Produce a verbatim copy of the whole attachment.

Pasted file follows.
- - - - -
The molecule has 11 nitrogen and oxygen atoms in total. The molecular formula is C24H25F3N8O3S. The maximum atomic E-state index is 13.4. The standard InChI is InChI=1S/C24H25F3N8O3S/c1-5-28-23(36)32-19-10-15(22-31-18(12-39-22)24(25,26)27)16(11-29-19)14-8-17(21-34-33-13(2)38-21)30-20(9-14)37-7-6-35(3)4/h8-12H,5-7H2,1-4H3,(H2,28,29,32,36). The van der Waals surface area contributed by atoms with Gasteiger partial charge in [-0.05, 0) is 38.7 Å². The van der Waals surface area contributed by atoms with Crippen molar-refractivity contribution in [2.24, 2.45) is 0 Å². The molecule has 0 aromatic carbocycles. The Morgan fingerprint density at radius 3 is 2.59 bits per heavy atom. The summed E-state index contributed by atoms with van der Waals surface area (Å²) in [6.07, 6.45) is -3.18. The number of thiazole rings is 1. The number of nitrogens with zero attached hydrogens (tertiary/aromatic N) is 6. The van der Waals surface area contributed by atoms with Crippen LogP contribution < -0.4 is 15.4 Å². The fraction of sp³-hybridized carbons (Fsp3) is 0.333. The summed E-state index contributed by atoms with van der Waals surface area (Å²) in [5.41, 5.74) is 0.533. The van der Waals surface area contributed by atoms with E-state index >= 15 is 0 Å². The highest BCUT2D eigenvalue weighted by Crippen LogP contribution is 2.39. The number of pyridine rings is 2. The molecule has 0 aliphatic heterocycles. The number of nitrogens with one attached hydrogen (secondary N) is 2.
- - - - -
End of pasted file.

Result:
The molecule has 11 nitrogen and oxygen atoms in total. The molecular formula is C24H25F3N8O3S. The maximum atomic E-state index is 13.4. The standard InChI is InChI=1S/C24H25F3N8O3S/c1-5-28-23(36)32-19-10-15(22-31-18(12-39-22)24(25,26)27)16(11-29-19)14-8-17(21-34-33-13(2)38-21)30-20(9-14)37-7-6-35(3)4/h8-12H,5-7H2,1-4H3,(H2,28,29,32,36). The van der Waals surface area contributed by atoms with Gasteiger partial charge in [-0.05, 0) is 38.7 Å². The van der Waals surface area contributed by atoms with Crippen molar-refractivity contribution in [2.24, 2.45) is 0 Å². The molecule has 0 aromatic carbocycles. The Morgan fingerprint density at radius 3 is 2.59 bits per heavy atom. The summed E-state index contributed by atoms with van der Waals surface area (Å²) in [6.07, 6.45) is -3.18. The number of thiazole rings is 1. The number of nitrogens with zero attached hydrogens (tertiary/aromatic N) is 6. The van der Waals surface area contributed by atoms with Crippen LogP contribution < -0.4 is 15.4 Å². The fraction of sp³-hybridized carbons (Fsp3) is 0.333. The summed E-state index contributed by atoms with van der Waals surface area (Å²) in [5.41, 5.74) is 0.533. The van der Waals surface area contributed by atoms with E-state index >= 15 is 0 Å². The highest BCUT2D eigenvalue weighted by Crippen LogP contribution is 2.39. The number of pyridine rings is 2. The molecule has 0 aliphatic heterocycles. The number of nitrogens with one attached hydrogen (secondary N) is 2.